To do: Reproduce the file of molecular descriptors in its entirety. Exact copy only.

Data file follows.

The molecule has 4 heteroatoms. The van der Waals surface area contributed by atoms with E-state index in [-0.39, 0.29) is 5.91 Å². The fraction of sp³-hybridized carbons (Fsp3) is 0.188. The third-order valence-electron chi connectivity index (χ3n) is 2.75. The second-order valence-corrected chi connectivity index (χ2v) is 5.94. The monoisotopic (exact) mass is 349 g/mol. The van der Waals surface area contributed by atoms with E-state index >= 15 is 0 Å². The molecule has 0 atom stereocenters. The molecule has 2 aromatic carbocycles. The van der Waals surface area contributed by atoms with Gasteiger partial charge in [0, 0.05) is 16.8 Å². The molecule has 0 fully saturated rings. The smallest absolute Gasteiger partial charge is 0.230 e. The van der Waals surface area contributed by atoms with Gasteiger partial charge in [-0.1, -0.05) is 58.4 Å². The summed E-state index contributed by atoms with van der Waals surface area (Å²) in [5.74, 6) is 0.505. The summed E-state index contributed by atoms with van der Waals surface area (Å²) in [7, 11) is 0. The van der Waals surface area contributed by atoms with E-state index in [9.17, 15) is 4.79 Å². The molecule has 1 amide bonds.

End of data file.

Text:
The molecule has 4 heteroatoms. The van der Waals surface area contributed by atoms with E-state index in [-0.39, 0.29) is 5.91 Å². The fraction of sp³-hybridized carbons (Fsp3) is 0.188. The third-order valence-electron chi connectivity index (χ3n) is 2.75. The second-order valence-corrected chi connectivity index (χ2v) is 5.94. The monoisotopic (exact) mass is 349 g/mol. The van der Waals surface area contributed by atoms with E-state index >= 15 is 0 Å². The molecule has 0 atom stereocenters. The molecule has 2 aromatic carbocycles. The van der Waals surface area contributed by atoms with Gasteiger partial charge in [0, 0.05) is 16.8 Å². The molecule has 0 fully saturated rings. The smallest absolute Gasteiger partial charge is 0.230 e. The van der Waals surface area contributed by atoms with Gasteiger partial charge in [-0.1, -0.05) is 58.4 Å². The summed E-state index contributed by atoms with van der Waals surface area (Å²) in [5.74, 6) is 0.505. The summed E-state index contributed by atoms with van der Waals surface area (Å²) in [7, 11) is 0. The van der Waals surface area contributed by atoms with E-state index in [9.17, 15) is 4.79 Å². The molecule has 1 amide bonds.